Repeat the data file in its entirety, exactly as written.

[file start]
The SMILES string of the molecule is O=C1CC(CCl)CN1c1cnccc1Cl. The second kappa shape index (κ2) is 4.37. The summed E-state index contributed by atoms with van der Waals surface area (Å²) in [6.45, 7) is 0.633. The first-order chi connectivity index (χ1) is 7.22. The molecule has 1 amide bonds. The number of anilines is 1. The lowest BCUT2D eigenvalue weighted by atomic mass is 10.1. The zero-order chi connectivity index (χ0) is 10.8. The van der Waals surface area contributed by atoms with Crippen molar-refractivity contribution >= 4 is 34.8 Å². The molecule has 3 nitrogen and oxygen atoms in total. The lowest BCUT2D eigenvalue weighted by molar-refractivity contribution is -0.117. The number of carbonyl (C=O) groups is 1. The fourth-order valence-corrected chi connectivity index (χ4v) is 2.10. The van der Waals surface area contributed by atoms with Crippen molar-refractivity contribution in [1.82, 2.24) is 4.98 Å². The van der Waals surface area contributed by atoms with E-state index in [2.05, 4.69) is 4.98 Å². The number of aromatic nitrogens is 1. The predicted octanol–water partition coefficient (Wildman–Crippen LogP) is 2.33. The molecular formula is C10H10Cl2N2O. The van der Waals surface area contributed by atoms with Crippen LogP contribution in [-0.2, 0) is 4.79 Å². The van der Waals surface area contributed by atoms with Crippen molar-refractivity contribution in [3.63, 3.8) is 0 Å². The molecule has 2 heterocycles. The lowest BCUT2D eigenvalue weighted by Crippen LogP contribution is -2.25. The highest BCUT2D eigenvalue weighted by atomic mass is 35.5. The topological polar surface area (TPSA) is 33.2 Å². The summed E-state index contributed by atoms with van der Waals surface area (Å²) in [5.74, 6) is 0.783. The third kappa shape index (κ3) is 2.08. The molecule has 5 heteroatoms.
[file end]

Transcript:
The SMILES string of the molecule is O=C1CC(CCl)CN1c1cnccc1Cl. The second kappa shape index (κ2) is 4.37. The summed E-state index contributed by atoms with van der Waals surface area (Å²) in [6.45, 7) is 0.633. The first-order chi connectivity index (χ1) is 7.22. The molecule has 1 amide bonds. The number of anilines is 1. The lowest BCUT2D eigenvalue weighted by atomic mass is 10.1. The zero-order chi connectivity index (χ0) is 10.8. The van der Waals surface area contributed by atoms with Crippen molar-refractivity contribution >= 4 is 34.8 Å². The molecule has 3 nitrogen and oxygen atoms in total. The lowest BCUT2D eigenvalue weighted by molar-refractivity contribution is -0.117. The number of carbonyl (C=O) groups is 1. The fourth-order valence-corrected chi connectivity index (χ4v) is 2.10. The van der Waals surface area contributed by atoms with Crippen molar-refractivity contribution in [1.82, 2.24) is 4.98 Å². The van der Waals surface area contributed by atoms with E-state index in [2.05, 4.69) is 4.98 Å². The number of aromatic nitrogens is 1. The predicted octanol–water partition coefficient (Wildman–Crippen LogP) is 2.33. The molecular formula is C10H10Cl2N2O. The van der Waals surface area contributed by atoms with Crippen LogP contribution in [-0.2, 0) is 4.79 Å². The van der Waals surface area contributed by atoms with Crippen molar-refractivity contribution in [3.63, 3.8) is 0 Å². The molecule has 2 heterocycles. The lowest BCUT2D eigenvalue weighted by Crippen LogP contribution is -2.25. The highest BCUT2D eigenvalue weighted by atomic mass is 35.5. The topological polar surface area (TPSA) is 33.2 Å². The summed E-state index contributed by atoms with van der Waals surface area (Å²) in [5.74, 6) is 0.783. The third kappa shape index (κ3) is 2.08. The molecule has 5 heteroatoms.